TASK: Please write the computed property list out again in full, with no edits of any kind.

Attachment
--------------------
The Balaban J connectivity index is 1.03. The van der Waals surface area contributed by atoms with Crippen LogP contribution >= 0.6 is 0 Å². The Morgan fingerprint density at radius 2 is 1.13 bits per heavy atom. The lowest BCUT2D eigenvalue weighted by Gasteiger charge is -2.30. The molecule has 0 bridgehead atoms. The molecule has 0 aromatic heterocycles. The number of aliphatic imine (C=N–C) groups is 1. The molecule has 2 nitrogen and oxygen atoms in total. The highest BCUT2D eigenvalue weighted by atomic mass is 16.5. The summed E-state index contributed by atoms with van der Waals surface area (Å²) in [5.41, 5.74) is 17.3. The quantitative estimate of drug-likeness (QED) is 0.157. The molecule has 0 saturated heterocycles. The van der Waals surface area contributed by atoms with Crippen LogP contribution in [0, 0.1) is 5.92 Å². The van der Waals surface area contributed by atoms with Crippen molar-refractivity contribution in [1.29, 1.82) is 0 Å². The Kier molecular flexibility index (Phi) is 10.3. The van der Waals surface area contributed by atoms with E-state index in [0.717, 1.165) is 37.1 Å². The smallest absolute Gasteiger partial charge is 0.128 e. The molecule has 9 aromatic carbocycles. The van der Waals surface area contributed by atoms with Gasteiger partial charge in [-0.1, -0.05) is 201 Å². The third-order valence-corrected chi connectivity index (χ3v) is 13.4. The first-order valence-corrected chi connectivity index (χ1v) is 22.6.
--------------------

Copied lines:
The Balaban J connectivity index is 1.03. The van der Waals surface area contributed by atoms with Crippen LogP contribution >= 0.6 is 0 Å². The Morgan fingerprint density at radius 2 is 1.13 bits per heavy atom. The lowest BCUT2D eigenvalue weighted by Gasteiger charge is -2.30. The molecule has 0 bridgehead atoms. The molecule has 0 aromatic heterocycles. The number of aliphatic imine (C=N–C) groups is 1. The molecule has 2 nitrogen and oxygen atoms in total. The highest BCUT2D eigenvalue weighted by atomic mass is 16.5. The summed E-state index contributed by atoms with van der Waals surface area (Å²) in [5.41, 5.74) is 17.3. The quantitative estimate of drug-likeness (QED) is 0.157. The molecule has 0 saturated heterocycles. The van der Waals surface area contributed by atoms with Crippen LogP contribution in [0, 0.1) is 5.92 Å². The van der Waals surface area contributed by atoms with Crippen molar-refractivity contribution in [1.29, 1.82) is 0 Å². The Kier molecular flexibility index (Phi) is 10.3. The van der Waals surface area contributed by atoms with E-state index in [0.717, 1.165) is 37.1 Å². The smallest absolute Gasteiger partial charge is 0.128 e. The molecule has 9 aromatic carbocycles. The van der Waals surface area contributed by atoms with Gasteiger partial charge in [-0.1, -0.05) is 201 Å². The third-order valence-corrected chi connectivity index (χ3v) is 13.4. The first-order valence-corrected chi connectivity index (χ1v) is 22.6.